The west boundary was of particular concern to the Local Authority both in terms of the continued health of the existing trees and the visual impact of the new building when viewed from this busy road. The root protection areas of these existing trees needed to be carefully considered when developing our layout, as the existing and proposed levels varied considerably along this edge. To mitigate the potential visual impact of this new building, our landscape architects specified supplementary trees in addition to those that already exist along this edge.
The ecological benefits of our planting proposals were carefully scrutinised by the Local Authority. Our landscape design accommodated native hedge planting to the south and east boundaries and native woodland edge planting to the west boundary. The trees specified were a combination of native and ornamental. The planting palette within the wayleave of the high voltage cable was carefully considered by our landscape architects and signed off by the statutory authority. Within the body of the site a robust, ornamental palette of planting was adopted.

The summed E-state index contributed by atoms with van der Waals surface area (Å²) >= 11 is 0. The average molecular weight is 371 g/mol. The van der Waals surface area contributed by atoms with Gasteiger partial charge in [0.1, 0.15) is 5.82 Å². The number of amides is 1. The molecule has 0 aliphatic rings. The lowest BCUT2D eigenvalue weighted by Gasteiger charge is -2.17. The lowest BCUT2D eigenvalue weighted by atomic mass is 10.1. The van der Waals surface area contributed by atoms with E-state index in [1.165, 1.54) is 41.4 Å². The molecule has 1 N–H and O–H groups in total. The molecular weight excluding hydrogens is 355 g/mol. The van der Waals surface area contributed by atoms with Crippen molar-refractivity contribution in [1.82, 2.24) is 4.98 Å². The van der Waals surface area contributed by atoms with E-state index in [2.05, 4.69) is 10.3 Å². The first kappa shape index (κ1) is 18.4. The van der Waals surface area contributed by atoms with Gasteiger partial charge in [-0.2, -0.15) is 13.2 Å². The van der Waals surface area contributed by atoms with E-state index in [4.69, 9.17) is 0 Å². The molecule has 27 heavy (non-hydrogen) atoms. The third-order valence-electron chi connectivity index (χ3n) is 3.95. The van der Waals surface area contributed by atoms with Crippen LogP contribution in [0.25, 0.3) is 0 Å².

Our landscape architects were appointed by a developer client to prepare two packages of landscape architect ‘s information to support two separate detailed planning submissions. The plot is a brownfield site and is currently occupied by a commercial building and an area of hard standing. Its southern elevation fronts onto the busy New Kent Road, close to the Brick Layers Arms roundabout.
The plot is approximately square in shape; with an existing school playground to its north; a commercial building to its west; a terrace of Victorian houses to its east and the New Kent Road to its south. Within the footway of the New Kent Road, just outside of the plot boundary, one significant tree is located.
The two landscape designs prepared by us were for student accommodation located above a flexible working space and a hotel located above a flexible working space. The landscape design for both proposals focused on the ground floor parking, green courtyard, pedestrian circulation and access arrangements; Level 1 extensive green roof; and Levels 4, 6 and 8 communal gardens.
Comments from the Local Authority and those following a Design Review Panel presentation were integrated into our landscape design. A significant number of climbers were added to the elevations of the building at all levels and appropriate robust planters were located accordingly. The climbers were intended to help minimise the visual impact of the building when approached from the flyover to the Brick Layers Arms roundabout and to provide additional ecological benefits.